Lowering Our Home-Grown Expectations
I was so glad to read this article. I have attempted carrots twice and they were always ugly. Once in the ground, and they could not wiggle their way through the clay and another year in pots, but tried to separate the seedlings instead of thinning them - I later found out that carrots do not like to be messed with, but I can't bare to kill the little plants. So my husband has forbidden me from growing them again, or so he thinks. I'll give it one more try.
He does rave about his potatoes and eats the fresh green beans.
We donate a great deal of our produce through Plant A Row Lehigh Valley, which is now in its 6th season.
This year, some of my yellow squash grew in huge loop shapes because the plant was too crowded and the fruits got creative grew around it. I did some pruning and it stopped happening, but those loopy squashes were definitely just as tasty as their straighter siblings!
I agree produce is good no matter what the shape; they ought to sell this produce at a reduced price; thanks;
Home grown absolutely tastes better even if not grocery store perfect. The love and care and time put in to growing food and flowers is so satisfying…my blood pressure has never been this good since I started growing things - food, plants and flowers…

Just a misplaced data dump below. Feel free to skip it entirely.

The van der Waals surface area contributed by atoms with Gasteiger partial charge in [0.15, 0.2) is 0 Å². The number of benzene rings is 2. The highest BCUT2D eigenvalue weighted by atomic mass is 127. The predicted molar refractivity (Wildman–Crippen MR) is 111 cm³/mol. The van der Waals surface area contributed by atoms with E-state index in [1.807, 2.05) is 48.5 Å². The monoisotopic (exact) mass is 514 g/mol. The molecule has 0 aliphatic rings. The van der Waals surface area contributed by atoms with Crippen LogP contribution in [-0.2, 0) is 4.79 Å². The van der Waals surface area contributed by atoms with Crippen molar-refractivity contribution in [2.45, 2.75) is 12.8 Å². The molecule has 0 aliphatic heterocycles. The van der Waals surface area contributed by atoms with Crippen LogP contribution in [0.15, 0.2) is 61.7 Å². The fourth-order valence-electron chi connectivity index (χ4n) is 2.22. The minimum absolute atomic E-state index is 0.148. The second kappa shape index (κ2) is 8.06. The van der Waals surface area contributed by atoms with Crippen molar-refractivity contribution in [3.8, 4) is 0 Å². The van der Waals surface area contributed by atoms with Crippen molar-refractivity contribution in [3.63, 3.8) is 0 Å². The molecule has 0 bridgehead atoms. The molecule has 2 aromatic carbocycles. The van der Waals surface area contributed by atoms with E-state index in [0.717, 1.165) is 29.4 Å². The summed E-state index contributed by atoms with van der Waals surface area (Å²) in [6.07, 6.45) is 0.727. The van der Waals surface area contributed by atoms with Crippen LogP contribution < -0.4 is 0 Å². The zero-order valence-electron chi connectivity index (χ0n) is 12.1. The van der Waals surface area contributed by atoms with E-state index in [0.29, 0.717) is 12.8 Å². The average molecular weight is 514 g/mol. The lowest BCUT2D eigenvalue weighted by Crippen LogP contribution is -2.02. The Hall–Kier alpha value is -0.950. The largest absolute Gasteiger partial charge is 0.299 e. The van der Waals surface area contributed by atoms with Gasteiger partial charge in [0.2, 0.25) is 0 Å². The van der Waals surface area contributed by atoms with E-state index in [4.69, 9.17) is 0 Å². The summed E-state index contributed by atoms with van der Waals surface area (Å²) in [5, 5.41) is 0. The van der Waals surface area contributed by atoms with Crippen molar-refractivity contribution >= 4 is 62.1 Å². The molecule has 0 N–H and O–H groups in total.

I was so happy to read this! I started seriously gardening last year. Because my own garden produce is imperfect I have come to realize that 'perfect' grocery-store produce can only be achieved by wasting a LOT of food. And this isn't even considering the waste of resources generated to transport that produce to your store. If any of your readers are interested in gaining more perspective on this issue and also reading a great story of a family subsisting on their own produce, try Barbara Kingsolver's 2007 book Animal, Vegetable, Miracle.
Thanks Janis! I agree. Everyone should read Animal, Vegetable, Miracle. A great book by a great author who walks the talk.
Hello! For the first time, I grew parsnips starting them from seed indoor under the grow lamp. I followed the directives for planting them in the garden, distance and depth wise but they grew very big and round, full of little roots all over and very gnarly. BUT, they are delicious! What do you could have caused this? Thank you!
Glad to hear that you were successful in growing parsnips. They are delicious! Not totally sure why yours were misshapen but it could be that your soil is compacted or has a high amount of clay making it difficult for the roots to elongate. Some varieties are naturally big and round near the top with a narrow root. It could also be caused by shallow watering. Roots go where the water is so those little feeder roots could have been getting moisture near the top of the soil if it was too dry deeper down. I hope that doesn't keep you from growing them again!